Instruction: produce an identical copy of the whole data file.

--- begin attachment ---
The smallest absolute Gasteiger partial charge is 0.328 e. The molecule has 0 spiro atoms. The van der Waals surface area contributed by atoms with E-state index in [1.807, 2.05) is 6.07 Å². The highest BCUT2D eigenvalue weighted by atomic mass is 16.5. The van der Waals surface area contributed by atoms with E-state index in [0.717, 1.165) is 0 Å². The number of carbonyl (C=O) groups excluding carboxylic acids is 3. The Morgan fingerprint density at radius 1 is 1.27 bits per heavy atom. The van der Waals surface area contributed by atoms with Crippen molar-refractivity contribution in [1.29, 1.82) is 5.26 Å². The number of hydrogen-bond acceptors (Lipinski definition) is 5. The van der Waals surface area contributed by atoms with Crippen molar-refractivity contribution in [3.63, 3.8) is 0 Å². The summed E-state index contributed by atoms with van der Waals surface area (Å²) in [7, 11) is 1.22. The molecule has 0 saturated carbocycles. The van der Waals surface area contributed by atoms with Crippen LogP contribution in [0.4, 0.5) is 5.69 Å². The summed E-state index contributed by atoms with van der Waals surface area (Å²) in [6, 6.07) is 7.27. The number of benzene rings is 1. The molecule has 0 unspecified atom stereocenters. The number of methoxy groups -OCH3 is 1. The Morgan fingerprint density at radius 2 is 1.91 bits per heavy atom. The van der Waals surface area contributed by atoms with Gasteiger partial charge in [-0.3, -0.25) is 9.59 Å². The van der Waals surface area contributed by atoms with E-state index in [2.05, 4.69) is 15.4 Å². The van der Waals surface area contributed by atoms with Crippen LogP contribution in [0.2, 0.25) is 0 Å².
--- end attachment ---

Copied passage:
The smallest absolute Gasteiger partial charge is 0.328 e. The molecule has 0 spiro atoms. The van der Waals surface area contributed by atoms with E-state index in [1.807, 2.05) is 6.07 Å². The highest BCUT2D eigenvalue weighted by atomic mass is 16.5. The van der Waals surface area contributed by atoms with E-state index in [0.717, 1.165) is 0 Å². The number of carbonyl (C=O) groups excluding carboxylic acids is 3. The Morgan fingerprint density at radius 1 is 1.27 bits per heavy atom. The van der Waals surface area contributed by atoms with Crippen molar-refractivity contribution in [1.29, 1.82) is 5.26 Å². The number of hydrogen-bond acceptors (Lipinski definition) is 5. The van der Waals surface area contributed by atoms with Crippen molar-refractivity contribution in [3.63, 3.8) is 0 Å². The summed E-state index contributed by atoms with van der Waals surface area (Å²) in [7, 11) is 1.22. The molecule has 0 saturated carbocycles. The van der Waals surface area contributed by atoms with Crippen LogP contribution in [0.4, 0.5) is 5.69 Å². The summed E-state index contributed by atoms with van der Waals surface area (Å²) in [6, 6.07) is 7.27. The number of benzene rings is 1. The molecule has 0 unspecified atom stereocenters. The number of methoxy groups -OCH3 is 1. The Morgan fingerprint density at radius 2 is 1.91 bits per heavy atom. The van der Waals surface area contributed by atoms with Gasteiger partial charge in [-0.3, -0.25) is 9.59 Å². The van der Waals surface area contributed by atoms with E-state index in [2.05, 4.69) is 15.4 Å². The van der Waals surface area contributed by atoms with Crippen LogP contribution in [0.2, 0.25) is 0 Å².